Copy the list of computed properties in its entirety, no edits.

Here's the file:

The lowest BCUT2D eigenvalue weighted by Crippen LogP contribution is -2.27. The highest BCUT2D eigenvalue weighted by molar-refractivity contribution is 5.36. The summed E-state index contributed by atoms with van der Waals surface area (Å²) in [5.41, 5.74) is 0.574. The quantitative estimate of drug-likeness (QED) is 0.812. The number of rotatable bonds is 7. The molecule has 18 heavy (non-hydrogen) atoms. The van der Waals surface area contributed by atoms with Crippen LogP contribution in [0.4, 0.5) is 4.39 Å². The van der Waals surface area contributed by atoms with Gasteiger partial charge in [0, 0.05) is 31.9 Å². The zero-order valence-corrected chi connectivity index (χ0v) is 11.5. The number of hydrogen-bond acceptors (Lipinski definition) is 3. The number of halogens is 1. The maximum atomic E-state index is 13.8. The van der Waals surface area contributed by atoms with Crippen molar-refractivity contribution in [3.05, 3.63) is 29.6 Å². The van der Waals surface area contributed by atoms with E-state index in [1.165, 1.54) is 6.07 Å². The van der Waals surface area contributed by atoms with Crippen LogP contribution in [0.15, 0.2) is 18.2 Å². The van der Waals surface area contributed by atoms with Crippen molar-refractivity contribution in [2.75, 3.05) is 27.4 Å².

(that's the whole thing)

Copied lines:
The lowest BCUT2D eigenvalue weighted by Crippen LogP contribution is -2.27. The highest BCUT2D eigenvalue weighted by molar-refractivity contribution is 5.36. The summed E-state index contributed by atoms with van der Waals surface area (Å²) in [5.41, 5.74) is 0.574. The quantitative estimate of drug-likeness (QED) is 0.812. The number of rotatable bonds is 7. The molecule has 18 heavy (non-hydrogen) atoms. The van der Waals surface area contributed by atoms with Crippen LogP contribution in [0.4, 0.5) is 4.39 Å². The van der Waals surface area contributed by atoms with Gasteiger partial charge in [0, 0.05) is 31.9 Å². The zero-order valence-corrected chi connectivity index (χ0v) is 11.5. The number of hydrogen-bond acceptors (Lipinski definition) is 3. The number of halogens is 1. The maximum atomic E-state index is 13.8. The van der Waals surface area contributed by atoms with Crippen molar-refractivity contribution in [3.05, 3.63) is 29.6 Å². The van der Waals surface area contributed by atoms with E-state index in [1.165, 1.54) is 6.07 Å². The van der Waals surface area contributed by atoms with Crippen LogP contribution in [0.15, 0.2) is 18.2 Å². The van der Waals surface area contributed by atoms with Crippen molar-refractivity contribution in [2.75, 3.05) is 27.4 Å².